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The Prophecy of Deuteronomy 18:18

Ramazan Muhammad Musa Zuberi

May 3, 2000 / 29 , 1421

I want to begin by thanking Allah () for giving me the opportunity to write about the
prophecy in Deuteronomy 18:18. Insha-Allah (), the facts that will be provided here
will help solve a major puzzle for Christians and Muslims alike.

There have been many debates between Jews, Christians, and Muslims over this very
important prophecy, all providing their evidence, fact, logic, reasoning, and
understanding to prove their points as to who this prophecy is referring, whether it is
Jesus () or Muhammad ().

It eventually occurred to me that all evidence brought forth were from different versions
of the Bible, Bible dictionaries, commentaries, etc., some being study Bibles in which
footnotes and references are contained.

With respect to all arguments from the three faiths, I ask you to take into consideration
that the versions of the Bibles used were in the English language. These were
interpretations from other English versions, restricting you from the original text and
therefore, restricting you from its true meaning. This encouraged and motivated me to
further my studies and research on Deuteronomy 18:18 more in depth and accurately
from the Aramaic scriptures directly.

As many would agree, I was more interested in reading this passage from the original
Aramaic text as I naturally like to analyze every word, expression, and sentence structure
in general. Please note that a literal translation is not necessarily an interpretation and
therefore, one has to be extra careful on this subject matter. Yes, you can provide a literal
translation, however, that does not necessarily mean that you are providing its meaning or
interpretation. One good example of this is the expression Dont cry over spilled milk.
This can be translated into any language, but it will be translated as just that. We know
that there is a meaning behind this expression. This is the difference between literal
translation and interpretation.

Aramaic, like Arabic, goes very deep into the choices of words and expressions used.
One word can be translated in many different ways. The Bible contains many
expressions and terms that were in later times translated and interpreted literally, for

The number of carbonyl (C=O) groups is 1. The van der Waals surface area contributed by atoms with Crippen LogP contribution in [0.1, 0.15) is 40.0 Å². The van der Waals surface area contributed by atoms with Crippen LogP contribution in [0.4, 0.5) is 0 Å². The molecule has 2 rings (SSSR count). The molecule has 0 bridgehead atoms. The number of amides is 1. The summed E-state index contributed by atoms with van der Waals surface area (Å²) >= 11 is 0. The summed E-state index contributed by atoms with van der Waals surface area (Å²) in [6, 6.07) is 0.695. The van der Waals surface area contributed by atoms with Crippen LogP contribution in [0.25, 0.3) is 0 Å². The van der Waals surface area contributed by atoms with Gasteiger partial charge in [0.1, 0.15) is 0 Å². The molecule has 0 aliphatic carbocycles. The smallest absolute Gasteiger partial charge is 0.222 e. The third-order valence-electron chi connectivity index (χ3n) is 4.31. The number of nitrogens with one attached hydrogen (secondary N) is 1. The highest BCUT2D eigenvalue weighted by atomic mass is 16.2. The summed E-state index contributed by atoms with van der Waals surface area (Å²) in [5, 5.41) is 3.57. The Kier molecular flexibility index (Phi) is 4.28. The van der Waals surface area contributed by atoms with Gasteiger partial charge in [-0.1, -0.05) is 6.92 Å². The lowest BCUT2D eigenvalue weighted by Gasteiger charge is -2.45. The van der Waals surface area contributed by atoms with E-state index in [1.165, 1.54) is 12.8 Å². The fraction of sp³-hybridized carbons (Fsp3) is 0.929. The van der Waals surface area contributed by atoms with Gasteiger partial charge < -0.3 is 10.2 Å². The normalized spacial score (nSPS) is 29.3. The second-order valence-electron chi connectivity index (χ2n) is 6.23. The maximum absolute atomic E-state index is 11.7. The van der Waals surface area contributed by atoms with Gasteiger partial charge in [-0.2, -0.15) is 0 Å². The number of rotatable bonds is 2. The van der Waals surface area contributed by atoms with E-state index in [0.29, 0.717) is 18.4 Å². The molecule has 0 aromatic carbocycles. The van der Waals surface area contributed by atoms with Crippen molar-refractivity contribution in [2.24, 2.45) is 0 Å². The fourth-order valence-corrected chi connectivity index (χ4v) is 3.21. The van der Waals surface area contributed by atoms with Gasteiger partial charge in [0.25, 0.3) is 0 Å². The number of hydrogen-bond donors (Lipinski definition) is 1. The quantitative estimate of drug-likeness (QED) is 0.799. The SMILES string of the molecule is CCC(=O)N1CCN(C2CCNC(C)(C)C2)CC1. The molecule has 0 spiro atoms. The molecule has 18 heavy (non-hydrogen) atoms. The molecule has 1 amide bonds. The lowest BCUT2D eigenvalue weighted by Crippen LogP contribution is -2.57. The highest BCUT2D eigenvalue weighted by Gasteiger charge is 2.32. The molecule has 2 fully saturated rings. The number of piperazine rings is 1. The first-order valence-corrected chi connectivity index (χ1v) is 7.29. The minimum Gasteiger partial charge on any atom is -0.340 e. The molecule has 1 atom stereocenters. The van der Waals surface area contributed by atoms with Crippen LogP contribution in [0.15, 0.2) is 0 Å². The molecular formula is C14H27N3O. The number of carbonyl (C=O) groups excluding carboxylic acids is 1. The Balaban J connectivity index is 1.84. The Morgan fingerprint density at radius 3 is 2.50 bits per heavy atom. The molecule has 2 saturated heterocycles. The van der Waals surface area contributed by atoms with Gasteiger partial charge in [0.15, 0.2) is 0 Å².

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example, using the term Son of God. In the Aramaic and Hebrew languages, this is an
expression used regularly meaning, Godly Person. Its good to keep this in mind when
studying Biblical or religious speech in general.

In regards to the Torah, there are two main versions in Aramaic: 1) Targum, which is an
Aramaic translation of the Hebrew, also known as Onkelos, and 2) the Peshitta which is a
Bible containing the Aramaic language closest to that of Jesus (). I would sooner trust
the Peshitta only because it is not a translation from another language, but is known to
have been written in Aramaic itself.

In Deuteronomy 18:18, the word Brethren is used. In some versions, the word
Brothers is used as well. From the English perspective, it is difficult to determine what
the word brethren is truly referring to in this passage. Could it mean biological
brethren from the same lineage? Or perhaps could it mean brethren of the same faith
regardless of family relations?

In the English language, brethren can have five definitions:

1. Brother of same parents
2. Half-brother (same father) [which in the case of Ishmael and Isaac]
3. Relative, kinship, same tribe
4. Each to the other (reciprocal relationship)
5. (fig.) of resemblance

The Aramaic plays a very important role here because the only way to know exactly what
this word means is by reading the passage from the original text. Although there are
different words used in the English Bibles, there is only one and the same word used in
the Aramaic. Proper examination will produce a true and clear understanding as to whom
the prophecy is referring.

In Genesis, we see that Abraham () had two wives
, Sarah and Hagar, and between
them brought forth two sons who were destined to be prophets, Ishmael and Isaac, of
course, Ishmael being the firstborn son who gains the right of inheritance according to
Jewish law.
Therefore, there were to be two lineages out of Abraham (), both
destined to be great nations. From Isaac ultimately arose Jesus (), the Israeli lineage,
and from Ishmael, ultimately arose Muhammad (), the Arab lineage.

The argument here is really between the Christians and the Muslims because according to